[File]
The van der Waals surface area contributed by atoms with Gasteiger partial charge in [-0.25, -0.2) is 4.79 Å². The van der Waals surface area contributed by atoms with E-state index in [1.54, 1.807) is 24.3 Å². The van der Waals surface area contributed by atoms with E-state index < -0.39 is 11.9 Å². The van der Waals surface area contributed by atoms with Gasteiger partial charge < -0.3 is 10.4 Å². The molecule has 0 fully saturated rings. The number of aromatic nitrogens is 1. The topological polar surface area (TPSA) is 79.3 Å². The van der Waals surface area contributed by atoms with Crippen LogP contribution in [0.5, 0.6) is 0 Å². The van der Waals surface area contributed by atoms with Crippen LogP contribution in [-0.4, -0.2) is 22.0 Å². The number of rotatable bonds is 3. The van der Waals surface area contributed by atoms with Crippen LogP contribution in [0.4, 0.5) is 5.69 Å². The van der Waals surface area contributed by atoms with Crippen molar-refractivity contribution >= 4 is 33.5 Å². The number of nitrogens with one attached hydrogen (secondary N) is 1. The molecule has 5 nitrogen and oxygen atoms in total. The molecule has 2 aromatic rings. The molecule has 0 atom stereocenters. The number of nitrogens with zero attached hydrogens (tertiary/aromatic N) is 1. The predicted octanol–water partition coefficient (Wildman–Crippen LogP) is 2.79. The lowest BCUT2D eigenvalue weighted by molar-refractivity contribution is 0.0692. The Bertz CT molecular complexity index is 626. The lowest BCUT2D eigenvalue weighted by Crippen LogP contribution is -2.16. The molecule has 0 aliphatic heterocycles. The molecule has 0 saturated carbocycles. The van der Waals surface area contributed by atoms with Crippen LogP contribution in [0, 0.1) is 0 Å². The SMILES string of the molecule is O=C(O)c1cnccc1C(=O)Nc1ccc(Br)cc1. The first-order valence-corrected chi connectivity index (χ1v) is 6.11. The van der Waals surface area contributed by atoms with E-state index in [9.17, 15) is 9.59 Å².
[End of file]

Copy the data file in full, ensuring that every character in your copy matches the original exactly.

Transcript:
The van der Waals surface area contributed by atoms with Gasteiger partial charge in [-0.25, -0.2) is 4.79 Å². The van der Waals surface area contributed by atoms with E-state index in [1.54, 1.807) is 24.3 Å². The van der Waals surface area contributed by atoms with E-state index < -0.39 is 11.9 Å². The van der Waals surface area contributed by atoms with Gasteiger partial charge < -0.3 is 10.4 Å². The molecule has 0 fully saturated rings. The number of aromatic nitrogens is 1. The topological polar surface area (TPSA) is 79.3 Å². The van der Waals surface area contributed by atoms with Crippen LogP contribution in [0.5, 0.6) is 0 Å². The van der Waals surface area contributed by atoms with Crippen LogP contribution in [-0.4, -0.2) is 22.0 Å². The number of rotatable bonds is 3. The van der Waals surface area contributed by atoms with Crippen LogP contribution in [0.4, 0.5) is 5.69 Å². The van der Waals surface area contributed by atoms with Crippen molar-refractivity contribution >= 4 is 33.5 Å². The number of nitrogens with one attached hydrogen (secondary N) is 1. The molecule has 5 nitrogen and oxygen atoms in total. The molecule has 2 aromatic rings. The molecule has 0 atom stereocenters. The number of nitrogens with zero attached hydrogens (tertiary/aromatic N) is 1. The predicted octanol–water partition coefficient (Wildman–Crippen LogP) is 2.79. The lowest BCUT2D eigenvalue weighted by molar-refractivity contribution is 0.0692. The Bertz CT molecular complexity index is 626. The lowest BCUT2D eigenvalue weighted by Crippen LogP contribution is -2.16. The molecule has 0 aliphatic heterocycles. The molecule has 0 saturated carbocycles. The van der Waals surface area contributed by atoms with Crippen LogP contribution in [0, 0.1) is 0 Å². The SMILES string of the molecule is O=C(O)c1cnccc1C(=O)Nc1ccc(Br)cc1. The first-order valence-corrected chi connectivity index (χ1v) is 6.11. The van der Waals surface area contributed by atoms with E-state index in [9.17, 15) is 9.59 Å².